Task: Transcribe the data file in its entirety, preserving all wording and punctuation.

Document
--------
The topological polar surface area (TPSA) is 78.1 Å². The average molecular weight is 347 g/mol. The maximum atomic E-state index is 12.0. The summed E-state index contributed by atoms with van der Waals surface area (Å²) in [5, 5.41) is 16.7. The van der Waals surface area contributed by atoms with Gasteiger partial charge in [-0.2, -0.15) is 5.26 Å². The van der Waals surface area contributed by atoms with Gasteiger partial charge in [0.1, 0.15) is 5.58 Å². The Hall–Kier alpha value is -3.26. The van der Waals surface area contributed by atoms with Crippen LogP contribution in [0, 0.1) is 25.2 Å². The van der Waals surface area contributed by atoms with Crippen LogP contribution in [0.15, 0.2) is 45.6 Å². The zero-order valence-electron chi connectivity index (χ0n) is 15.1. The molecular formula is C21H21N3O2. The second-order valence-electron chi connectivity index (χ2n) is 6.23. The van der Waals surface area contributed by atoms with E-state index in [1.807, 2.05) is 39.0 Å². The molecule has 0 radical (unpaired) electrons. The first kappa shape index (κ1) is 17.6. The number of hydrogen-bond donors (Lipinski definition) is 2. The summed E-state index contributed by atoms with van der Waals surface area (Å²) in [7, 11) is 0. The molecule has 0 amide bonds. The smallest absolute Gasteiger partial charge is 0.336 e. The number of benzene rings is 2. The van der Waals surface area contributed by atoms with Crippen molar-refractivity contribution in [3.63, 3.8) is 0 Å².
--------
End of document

The topological polar surface area (TPSA) is 78.1 Å². The average molecular weight is 347 g/mol. The maximum atomic E-state index is 12.0. The summed E-state index contributed by atoms with van der Waals surface area (Å²) in [5, 5.41) is 16.7. The van der Waals surface area contributed by atoms with Gasteiger partial charge in [-0.2, -0.15) is 5.26 Å². The van der Waals surface area contributed by atoms with Gasteiger partial charge in [0.1, 0.15) is 5.58 Å². The Hall–Kier alpha value is -3.26. The van der Waals surface area contributed by atoms with Crippen LogP contribution in [0, 0.1) is 25.2 Å². The van der Waals surface area contributed by atoms with Crippen LogP contribution in [0.15, 0.2) is 45.6 Å². The zero-order valence-electron chi connectivity index (χ0n) is 15.1. The molecular formula is C21H21N3O2. The second-order valence-electron chi connectivity index (χ2n) is 6.23. The van der Waals surface area contributed by atoms with E-state index in [1.807, 2.05) is 39.0 Å². The molecule has 0 radical (unpaired) electrons. The first kappa shape index (κ1) is 17.6. The number of hydrogen-bond donors (Lipinski definition) is 2. The summed E-state index contributed by atoms with van der Waals surface area (Å²) in [7, 11) is 0. The molecule has 0 amide bonds. The smallest absolute Gasteiger partial charge is 0.336 e. The number of benzene rings is 2. The van der Waals surface area contributed by atoms with Crippen molar-refractivity contribution in [3.63, 3.8) is 0 Å².